Another idea would be to say: the last digit counts for 1, the next-to last counts for 10, the digit before that counts for 100, etcetera. So to convert a list of digits to a number, you need to reverse it (in order to start at the back), multiply the digits together with the corresponding powers of ten, and add the result together.
To reverse a list, use
reverse, to get the powers of ten you can use
iterate (*10) 1 (try it in GHCi or Hugs!), to multiply corresponding digits of two lists use
zipWith (*) and to add everything together, use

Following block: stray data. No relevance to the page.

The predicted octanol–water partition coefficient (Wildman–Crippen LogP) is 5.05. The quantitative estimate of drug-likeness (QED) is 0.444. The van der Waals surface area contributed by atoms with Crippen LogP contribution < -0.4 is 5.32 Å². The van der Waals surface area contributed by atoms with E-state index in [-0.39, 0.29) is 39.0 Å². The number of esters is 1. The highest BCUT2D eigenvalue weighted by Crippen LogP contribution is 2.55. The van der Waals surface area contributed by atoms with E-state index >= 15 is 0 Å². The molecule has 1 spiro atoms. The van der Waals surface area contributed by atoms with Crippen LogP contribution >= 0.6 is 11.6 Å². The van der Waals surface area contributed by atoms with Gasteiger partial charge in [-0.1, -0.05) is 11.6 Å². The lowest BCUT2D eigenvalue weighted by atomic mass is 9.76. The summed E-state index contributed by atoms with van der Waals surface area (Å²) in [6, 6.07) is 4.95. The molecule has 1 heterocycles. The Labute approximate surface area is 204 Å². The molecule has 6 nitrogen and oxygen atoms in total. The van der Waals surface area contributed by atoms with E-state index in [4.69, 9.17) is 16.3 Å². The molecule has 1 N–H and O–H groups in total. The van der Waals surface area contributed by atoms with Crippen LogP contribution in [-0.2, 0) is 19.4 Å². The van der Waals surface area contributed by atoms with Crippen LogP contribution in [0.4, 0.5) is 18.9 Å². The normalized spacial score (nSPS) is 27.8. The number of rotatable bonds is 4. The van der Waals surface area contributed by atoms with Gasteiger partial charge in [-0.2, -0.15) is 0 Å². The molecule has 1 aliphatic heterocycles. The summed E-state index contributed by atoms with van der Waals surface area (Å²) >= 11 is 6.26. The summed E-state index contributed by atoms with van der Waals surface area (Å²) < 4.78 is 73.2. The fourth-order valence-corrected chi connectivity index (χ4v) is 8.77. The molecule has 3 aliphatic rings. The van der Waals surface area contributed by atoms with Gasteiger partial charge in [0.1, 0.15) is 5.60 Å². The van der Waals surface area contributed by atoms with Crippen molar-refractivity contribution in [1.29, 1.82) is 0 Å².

sum - it really helps to know a few library functions! Putting the bits together, you get
fromDigits xs = sum (zipWith (*) (reverse xs) (iterate (*10) 1))
Example of evaluation:
==> sum (zipWith (*) (reverse [1,2,3,4]) [1,10,100,1000, ....]
==> sum (zipWith (*) [4,3,2,1] [1,10,100,1000, ....])
==> sum [4 * 1, 3 * 10, 2 * 100, 1 * 1000]
==> 4 + 30 + 200 + 1000
However, this solution is slower than the ones with
foldl, due to the call to
reverse and since you're building up those powers of ten only to use them directly again. On the plus side, this way of building numbers is closer to the way people usually think (at least I do!), while the
foldl-solutions in essence use Horner's rule.